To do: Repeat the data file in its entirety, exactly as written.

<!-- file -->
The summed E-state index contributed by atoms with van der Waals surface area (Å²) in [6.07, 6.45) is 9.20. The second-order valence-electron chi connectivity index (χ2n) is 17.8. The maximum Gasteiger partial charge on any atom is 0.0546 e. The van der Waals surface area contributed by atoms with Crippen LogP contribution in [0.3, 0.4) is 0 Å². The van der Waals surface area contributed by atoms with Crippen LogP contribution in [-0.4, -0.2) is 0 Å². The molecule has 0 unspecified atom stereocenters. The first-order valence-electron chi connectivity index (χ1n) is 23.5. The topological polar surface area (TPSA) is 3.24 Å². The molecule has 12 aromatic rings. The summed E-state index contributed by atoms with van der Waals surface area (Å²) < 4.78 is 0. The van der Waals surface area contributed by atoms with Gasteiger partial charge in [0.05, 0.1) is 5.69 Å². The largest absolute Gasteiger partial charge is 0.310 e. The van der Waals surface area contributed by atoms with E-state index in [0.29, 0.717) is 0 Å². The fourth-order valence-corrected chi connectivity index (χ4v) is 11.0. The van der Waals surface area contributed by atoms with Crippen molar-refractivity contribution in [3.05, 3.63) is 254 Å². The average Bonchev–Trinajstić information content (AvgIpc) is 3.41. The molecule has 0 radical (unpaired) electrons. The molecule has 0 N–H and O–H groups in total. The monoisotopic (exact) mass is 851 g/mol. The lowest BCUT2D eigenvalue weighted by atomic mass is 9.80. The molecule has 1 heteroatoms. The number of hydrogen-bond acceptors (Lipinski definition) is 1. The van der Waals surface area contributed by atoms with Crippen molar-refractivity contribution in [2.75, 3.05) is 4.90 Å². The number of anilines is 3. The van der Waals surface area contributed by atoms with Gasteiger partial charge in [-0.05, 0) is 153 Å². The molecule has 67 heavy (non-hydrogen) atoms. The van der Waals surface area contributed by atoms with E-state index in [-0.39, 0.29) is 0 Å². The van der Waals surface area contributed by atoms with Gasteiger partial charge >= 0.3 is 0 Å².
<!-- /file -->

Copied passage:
The summed E-state index contributed by atoms with van der Waals surface area (Å²) in [6.07, 6.45) is 9.20. The second-order valence-electron chi connectivity index (χ2n) is 17.8. The maximum Gasteiger partial charge on any atom is 0.0546 e. The van der Waals surface area contributed by atoms with Crippen LogP contribution in [0.3, 0.4) is 0 Å². The van der Waals surface area contributed by atoms with Crippen LogP contribution in [-0.4, -0.2) is 0 Å². The molecule has 0 unspecified atom stereocenters. The first-order valence-electron chi connectivity index (χ1n) is 23.5. The topological polar surface area (TPSA) is 3.24 Å². The molecule has 12 aromatic rings. The summed E-state index contributed by atoms with van der Waals surface area (Å²) < 4.78 is 0. The van der Waals surface area contributed by atoms with Gasteiger partial charge in [0.05, 0.1) is 5.69 Å². The largest absolute Gasteiger partial charge is 0.310 e. The van der Waals surface area contributed by atoms with E-state index in [0.29, 0.717) is 0 Å². The fourth-order valence-corrected chi connectivity index (χ4v) is 11.0. The van der Waals surface area contributed by atoms with Crippen molar-refractivity contribution in [3.05, 3.63) is 254 Å². The average Bonchev–Trinajstić information content (AvgIpc) is 3.41. The molecule has 0 radical (unpaired) electrons. The molecule has 0 N–H and O–H groups in total. The monoisotopic (exact) mass is 851 g/mol. The lowest BCUT2D eigenvalue weighted by atomic mass is 9.80. The molecule has 1 heteroatoms. The number of hydrogen-bond acceptors (Lipinski definition) is 1. The van der Waals surface area contributed by atoms with Crippen molar-refractivity contribution in [2.75, 3.05) is 4.90 Å². The number of anilines is 3. The van der Waals surface area contributed by atoms with Gasteiger partial charge in [-0.05, 0) is 153 Å². The molecule has 67 heavy (non-hydrogen) atoms. The van der Waals surface area contributed by atoms with E-state index in [-0.39, 0.29) is 0 Å². The van der Waals surface area contributed by atoms with Gasteiger partial charge >= 0.3 is 0 Å².